Since joining the 417 Magazine family two years ago, I’ve hit the road and traveled all over 417-land for our recurring Town Profile stories. I’ve spent afternoons in towns where the number of cows and goats outnumber the population, and where the local coffee shop doubles as the popular watering hole and lunch spot. Each town offers something intriguing no matter how big or small it might be, and the people I’ve met and the stories I’ve heard make an afternoon on the road totally worth it.
But after spending a day in West Plains, I think this might be my new favorite 417-land town. I pulled into town expecting to find a few decent coffee shops and restaurants and a semi-inhabited downtown. But what I found was a surge of activity. The square in West Plains is anything but dead. Storefronts boast bookshops, coffee houses, antique malls, art galleries, restaurants, bars and much more.
As I wandered from one shop to the next, I met tons of West Plains residents who were eager to tell me what it is they love about this small borough. Some love the vibrant arts scene that’s well stocked with poets, novelists, painters and everything in between. Others love the close proximity to numerous waterways and springs, and others are drawn to the small town atmosphere that still hangs over everything like a cozy blanket.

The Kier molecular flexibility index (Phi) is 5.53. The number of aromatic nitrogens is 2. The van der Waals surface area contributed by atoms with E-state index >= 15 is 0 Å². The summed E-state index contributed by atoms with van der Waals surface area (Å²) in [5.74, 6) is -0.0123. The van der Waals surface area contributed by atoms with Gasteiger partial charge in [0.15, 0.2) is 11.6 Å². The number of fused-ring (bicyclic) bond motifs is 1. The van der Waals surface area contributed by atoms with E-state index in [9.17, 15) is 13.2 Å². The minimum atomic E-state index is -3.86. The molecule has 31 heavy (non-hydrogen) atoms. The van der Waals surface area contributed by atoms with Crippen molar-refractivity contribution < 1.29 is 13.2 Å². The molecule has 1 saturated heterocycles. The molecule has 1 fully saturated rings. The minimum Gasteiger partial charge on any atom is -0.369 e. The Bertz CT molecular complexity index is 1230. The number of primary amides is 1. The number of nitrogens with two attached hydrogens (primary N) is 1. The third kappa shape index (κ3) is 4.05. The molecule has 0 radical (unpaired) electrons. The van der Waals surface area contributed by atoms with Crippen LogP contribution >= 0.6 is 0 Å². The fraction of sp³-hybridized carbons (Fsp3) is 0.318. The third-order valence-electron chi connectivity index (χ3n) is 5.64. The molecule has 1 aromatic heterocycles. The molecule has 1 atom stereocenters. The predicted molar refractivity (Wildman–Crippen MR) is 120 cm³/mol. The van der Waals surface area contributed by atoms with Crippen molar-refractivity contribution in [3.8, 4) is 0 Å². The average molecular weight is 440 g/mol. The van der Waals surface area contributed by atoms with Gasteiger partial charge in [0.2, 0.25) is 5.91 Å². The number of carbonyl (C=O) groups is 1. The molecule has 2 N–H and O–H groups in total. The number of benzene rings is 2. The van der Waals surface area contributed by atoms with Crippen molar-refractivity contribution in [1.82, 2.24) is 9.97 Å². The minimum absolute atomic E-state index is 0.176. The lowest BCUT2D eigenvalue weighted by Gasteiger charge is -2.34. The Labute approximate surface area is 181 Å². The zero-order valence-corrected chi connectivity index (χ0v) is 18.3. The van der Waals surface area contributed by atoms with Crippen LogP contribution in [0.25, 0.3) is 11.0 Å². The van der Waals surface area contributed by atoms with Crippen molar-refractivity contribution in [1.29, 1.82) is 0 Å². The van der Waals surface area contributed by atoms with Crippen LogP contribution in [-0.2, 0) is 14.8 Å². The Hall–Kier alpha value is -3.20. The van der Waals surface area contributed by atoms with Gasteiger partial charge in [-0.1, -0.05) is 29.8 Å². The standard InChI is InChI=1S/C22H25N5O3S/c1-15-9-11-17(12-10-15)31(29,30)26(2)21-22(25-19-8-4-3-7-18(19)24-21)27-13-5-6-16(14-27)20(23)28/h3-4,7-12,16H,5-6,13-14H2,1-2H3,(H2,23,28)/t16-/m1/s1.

Each person I talked with had great stories to tell about growing up in West Plains and about their favorite Friday night activity or go-to restaurant. (Café 37 and the adjacent Roper’s Saloon were two popular dining suggestions.) By the end of the day I’d enjoyed homemade peach pie, perused a great used-book store, marveled at antiques, stumbled on an old-school cigar shop tucked behind a barber shop, toured the West Plains Opera House, enjoyed a tarot card reading, filled up on pizza and met the world’s cutest dog at a small art gallery. It was a terrific day, and as I pulled back on the highway, I was already making plans to return for a weekend getaway.
Red Apple Grill is one of the popular lunch spots on the square in West Plains.